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Poster E59

Orienting attention to selective contents of long-term versus short-term memories: an ERP study

Poster Session E - Monday, April 15, 2024, 2:30 – 4:30 pm EDT, Sheraton Hall ABC

Bo-Cheng Kuo1,2 (, Rhianna Watt1, Nahid Zokaei1, Anna C Nobre1,3; 1University of Oxford, 2National Taiwan University, 3Yale University

The neural correlates of internal attention have been studied extensively by exploiting retrospective cues (retro-cues) during the delay interval in short-term memory (STM) tasks. In comparison, the neural correlates of internal attention acting within long-term memory (LTM) have received little investigation. Here, we recorded electrophysiological responses during selective orienting of internal attention within LTM vs. STM contextual memories to compare the pattern and timing of neural processes engaged. In a learning task performed over two days, participants (N = 29) studied a series of unique associations between scenes and two everyday embedded objects. On the third day, they performed delayed-response tasks based on the retrieval of object identities associated with previously studied scenes (LTM task) or new scene-objects associations encoded into STM (STM task). Spatial retro-cues directed selective internal attention or neutral retro-cues provided no information about the location of the object to be probed. Behavioral data confirmed a significant retro-cueing effect for both tasks. Our ERP results revealed cue-related ERPs, namely Early Directing Attention Negativity (EDAN) and Late Directing Attention Positivity (LDAP), for both tasks, with a stronger LDAP for the LTM task than the STM task. Multivariate decoding of the time-series data of internal attention showed similar patterns over time between LTM and STM representations. In conclusion, our results demonstrate that internal attention can be oriented not just to STM information, but also to information reactivated from LTM.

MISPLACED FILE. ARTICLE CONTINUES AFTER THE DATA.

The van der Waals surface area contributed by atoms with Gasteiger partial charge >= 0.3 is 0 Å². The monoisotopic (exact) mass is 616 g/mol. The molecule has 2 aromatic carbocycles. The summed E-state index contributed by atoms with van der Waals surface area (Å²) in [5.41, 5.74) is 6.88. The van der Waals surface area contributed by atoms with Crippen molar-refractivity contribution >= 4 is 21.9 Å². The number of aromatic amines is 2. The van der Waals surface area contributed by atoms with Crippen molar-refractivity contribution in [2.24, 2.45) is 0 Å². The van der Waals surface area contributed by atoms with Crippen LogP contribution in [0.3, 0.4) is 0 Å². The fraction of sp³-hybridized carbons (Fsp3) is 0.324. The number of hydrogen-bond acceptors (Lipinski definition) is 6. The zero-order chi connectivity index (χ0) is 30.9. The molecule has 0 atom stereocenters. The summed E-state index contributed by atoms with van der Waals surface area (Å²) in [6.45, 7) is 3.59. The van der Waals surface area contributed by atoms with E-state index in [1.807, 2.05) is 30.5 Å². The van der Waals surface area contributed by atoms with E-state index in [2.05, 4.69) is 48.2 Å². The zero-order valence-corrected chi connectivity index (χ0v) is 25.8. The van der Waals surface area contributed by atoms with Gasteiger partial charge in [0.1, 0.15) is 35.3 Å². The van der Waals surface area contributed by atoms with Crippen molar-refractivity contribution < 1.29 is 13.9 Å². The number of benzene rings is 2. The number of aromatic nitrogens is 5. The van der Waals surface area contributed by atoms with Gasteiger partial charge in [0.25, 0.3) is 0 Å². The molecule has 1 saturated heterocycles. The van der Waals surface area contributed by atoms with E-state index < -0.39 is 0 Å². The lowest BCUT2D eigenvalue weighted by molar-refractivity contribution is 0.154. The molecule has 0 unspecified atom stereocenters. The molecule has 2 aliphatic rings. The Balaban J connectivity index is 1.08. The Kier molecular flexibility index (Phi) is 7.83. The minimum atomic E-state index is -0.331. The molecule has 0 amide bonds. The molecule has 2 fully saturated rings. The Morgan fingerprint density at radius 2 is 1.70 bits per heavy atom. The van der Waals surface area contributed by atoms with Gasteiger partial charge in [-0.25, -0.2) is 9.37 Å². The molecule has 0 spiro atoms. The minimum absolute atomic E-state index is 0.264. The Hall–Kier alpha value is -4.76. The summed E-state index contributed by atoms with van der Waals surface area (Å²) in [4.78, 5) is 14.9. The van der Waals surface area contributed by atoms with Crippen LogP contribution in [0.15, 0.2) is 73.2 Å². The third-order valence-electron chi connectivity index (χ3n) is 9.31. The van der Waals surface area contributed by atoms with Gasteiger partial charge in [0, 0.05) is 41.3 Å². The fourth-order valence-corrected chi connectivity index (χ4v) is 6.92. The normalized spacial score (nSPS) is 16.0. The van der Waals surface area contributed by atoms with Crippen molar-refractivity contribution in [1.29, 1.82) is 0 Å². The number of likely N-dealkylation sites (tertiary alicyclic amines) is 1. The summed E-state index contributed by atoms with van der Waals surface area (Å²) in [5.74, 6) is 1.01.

Topic Area: LONG-TERM MEMORY: Other


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